The inquest heard that a post-mortem examination had shown that Margaret died as a result of brain damage from lack of oxygen which occurred during the seizure.

Dr Keane said the findings could not determine the cause of the seizure, although it was possible it was the result of a drug overdose.

However, Earley said there was no evidence to suggest Margaret had taken a deliberate overdose and no medication was found at the scene, apart from medication intended for another pharmacy customer.

Returning a verdict of accidental death, Dr Keane said Margaret had died in a very tragic set of circumstances.

The coroner said it was very unlucky that the names and initials of the parties involved were similar, while their addresses also had similarities.

Dr Keane said it was clear Margaret’s health was stable at the time of her death, although she was suffering from a low mood.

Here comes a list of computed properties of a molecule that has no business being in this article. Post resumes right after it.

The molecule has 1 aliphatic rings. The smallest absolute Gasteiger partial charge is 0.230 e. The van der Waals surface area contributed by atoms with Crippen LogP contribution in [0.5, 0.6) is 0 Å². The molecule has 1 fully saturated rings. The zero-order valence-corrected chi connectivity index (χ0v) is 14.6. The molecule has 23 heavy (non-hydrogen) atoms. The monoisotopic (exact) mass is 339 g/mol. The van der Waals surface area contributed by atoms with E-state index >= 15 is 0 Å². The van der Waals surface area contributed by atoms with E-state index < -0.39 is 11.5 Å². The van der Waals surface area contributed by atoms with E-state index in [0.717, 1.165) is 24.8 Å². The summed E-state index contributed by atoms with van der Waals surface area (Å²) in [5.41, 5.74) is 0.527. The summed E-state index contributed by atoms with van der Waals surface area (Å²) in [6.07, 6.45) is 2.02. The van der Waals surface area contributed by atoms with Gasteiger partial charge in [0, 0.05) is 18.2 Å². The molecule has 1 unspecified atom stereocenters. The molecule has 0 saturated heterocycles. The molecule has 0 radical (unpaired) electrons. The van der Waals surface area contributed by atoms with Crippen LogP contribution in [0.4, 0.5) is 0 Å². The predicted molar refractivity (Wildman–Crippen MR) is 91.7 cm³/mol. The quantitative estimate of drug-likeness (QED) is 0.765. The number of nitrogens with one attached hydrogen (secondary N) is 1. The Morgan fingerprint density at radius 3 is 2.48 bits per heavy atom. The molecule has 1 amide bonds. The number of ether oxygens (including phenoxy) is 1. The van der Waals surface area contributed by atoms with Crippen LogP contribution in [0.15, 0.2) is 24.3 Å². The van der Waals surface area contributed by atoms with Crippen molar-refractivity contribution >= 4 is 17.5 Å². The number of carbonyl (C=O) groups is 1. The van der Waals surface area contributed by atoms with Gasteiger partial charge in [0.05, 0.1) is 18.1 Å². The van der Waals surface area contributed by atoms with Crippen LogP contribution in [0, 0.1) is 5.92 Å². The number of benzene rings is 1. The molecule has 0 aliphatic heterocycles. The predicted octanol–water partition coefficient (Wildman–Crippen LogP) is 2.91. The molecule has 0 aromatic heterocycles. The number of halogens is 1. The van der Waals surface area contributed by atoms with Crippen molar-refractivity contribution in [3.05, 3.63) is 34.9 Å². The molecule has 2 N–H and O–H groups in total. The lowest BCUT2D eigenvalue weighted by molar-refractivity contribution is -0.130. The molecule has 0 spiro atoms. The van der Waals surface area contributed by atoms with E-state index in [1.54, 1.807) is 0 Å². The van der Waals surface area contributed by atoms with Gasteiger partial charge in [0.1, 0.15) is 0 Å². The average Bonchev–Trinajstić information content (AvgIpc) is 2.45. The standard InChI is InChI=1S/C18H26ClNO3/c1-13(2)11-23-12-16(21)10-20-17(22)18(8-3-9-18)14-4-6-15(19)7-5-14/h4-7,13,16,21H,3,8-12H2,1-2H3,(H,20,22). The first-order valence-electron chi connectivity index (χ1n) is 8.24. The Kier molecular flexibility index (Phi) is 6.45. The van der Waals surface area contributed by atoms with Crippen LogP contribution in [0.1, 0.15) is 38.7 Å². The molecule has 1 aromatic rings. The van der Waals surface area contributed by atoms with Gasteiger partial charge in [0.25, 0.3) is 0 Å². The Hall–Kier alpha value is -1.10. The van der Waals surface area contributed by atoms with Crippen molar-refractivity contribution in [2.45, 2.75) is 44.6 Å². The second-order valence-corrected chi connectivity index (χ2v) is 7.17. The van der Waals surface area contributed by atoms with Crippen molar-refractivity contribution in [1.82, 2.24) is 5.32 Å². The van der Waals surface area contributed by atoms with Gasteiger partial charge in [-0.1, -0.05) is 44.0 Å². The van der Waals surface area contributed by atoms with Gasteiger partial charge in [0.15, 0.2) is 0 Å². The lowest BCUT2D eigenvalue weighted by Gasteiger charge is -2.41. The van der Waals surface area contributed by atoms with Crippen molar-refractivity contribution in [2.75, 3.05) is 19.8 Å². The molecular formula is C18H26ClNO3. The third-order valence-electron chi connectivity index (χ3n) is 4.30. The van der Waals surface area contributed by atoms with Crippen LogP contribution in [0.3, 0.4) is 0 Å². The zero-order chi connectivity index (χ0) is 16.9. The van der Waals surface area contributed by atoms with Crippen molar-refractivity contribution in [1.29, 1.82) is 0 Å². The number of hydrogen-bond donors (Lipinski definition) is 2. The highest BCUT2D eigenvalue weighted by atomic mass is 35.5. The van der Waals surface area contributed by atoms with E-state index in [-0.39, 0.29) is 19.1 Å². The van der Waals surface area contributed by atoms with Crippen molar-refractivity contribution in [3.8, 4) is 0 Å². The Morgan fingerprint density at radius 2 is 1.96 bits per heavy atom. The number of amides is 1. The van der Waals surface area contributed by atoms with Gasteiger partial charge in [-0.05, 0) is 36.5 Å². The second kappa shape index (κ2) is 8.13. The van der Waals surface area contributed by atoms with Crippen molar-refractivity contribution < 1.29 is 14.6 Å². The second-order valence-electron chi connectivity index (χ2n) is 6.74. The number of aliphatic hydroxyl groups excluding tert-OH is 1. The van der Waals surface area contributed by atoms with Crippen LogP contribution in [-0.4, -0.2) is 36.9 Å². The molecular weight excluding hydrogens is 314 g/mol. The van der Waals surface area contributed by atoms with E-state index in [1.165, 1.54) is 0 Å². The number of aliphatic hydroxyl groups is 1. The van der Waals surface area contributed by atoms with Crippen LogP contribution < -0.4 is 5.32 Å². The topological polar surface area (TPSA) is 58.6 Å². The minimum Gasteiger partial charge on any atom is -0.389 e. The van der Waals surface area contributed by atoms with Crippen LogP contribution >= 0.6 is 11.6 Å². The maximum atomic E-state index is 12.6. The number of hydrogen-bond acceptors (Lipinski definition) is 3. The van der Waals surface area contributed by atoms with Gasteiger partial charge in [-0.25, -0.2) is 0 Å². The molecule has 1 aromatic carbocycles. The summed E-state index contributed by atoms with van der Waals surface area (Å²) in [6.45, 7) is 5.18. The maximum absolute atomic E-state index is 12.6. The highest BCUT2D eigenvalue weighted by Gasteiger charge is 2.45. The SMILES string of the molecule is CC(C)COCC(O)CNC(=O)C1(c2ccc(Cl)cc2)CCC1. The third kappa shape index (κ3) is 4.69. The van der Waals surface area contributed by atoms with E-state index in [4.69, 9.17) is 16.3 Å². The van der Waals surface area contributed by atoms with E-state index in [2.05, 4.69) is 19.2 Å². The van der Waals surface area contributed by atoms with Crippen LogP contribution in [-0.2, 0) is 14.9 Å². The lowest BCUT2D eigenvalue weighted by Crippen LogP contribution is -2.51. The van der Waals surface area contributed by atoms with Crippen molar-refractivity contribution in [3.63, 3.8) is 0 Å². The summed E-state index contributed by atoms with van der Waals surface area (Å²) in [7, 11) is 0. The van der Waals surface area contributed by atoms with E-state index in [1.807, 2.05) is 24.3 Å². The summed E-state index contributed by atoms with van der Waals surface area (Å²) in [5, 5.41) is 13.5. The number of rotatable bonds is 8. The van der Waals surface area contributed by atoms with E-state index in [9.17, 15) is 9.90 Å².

He stressed that there was no error in the dispensing of the medication intended for Margaret, but that it had been incorrectly retrieved from the pharmacy when he arranged for it to be collected by a courier.

The coroner said some cognitive impairment with the deceased may also have affected her own ability to detect that she had been given the wrong prescription.

Dr Keane said she endorsed the changes Meaghers Pharmacy Group has already implemented to prevent the mistake from happening again.

The coroner said the case highlighted the importance of members of the public also checking their prescriptions to ensure they are getting the correct medicine.

After the inquest, Reilly said it was tragic that she had lost her only remaining sister needlessly.

It has been called a critical error, but it was a fatal error, Reilly said.

He added: My sister has grandchildren in Australia who are deprived of seeing her again. It should not have happened and the error should have been caught at an earlier stage.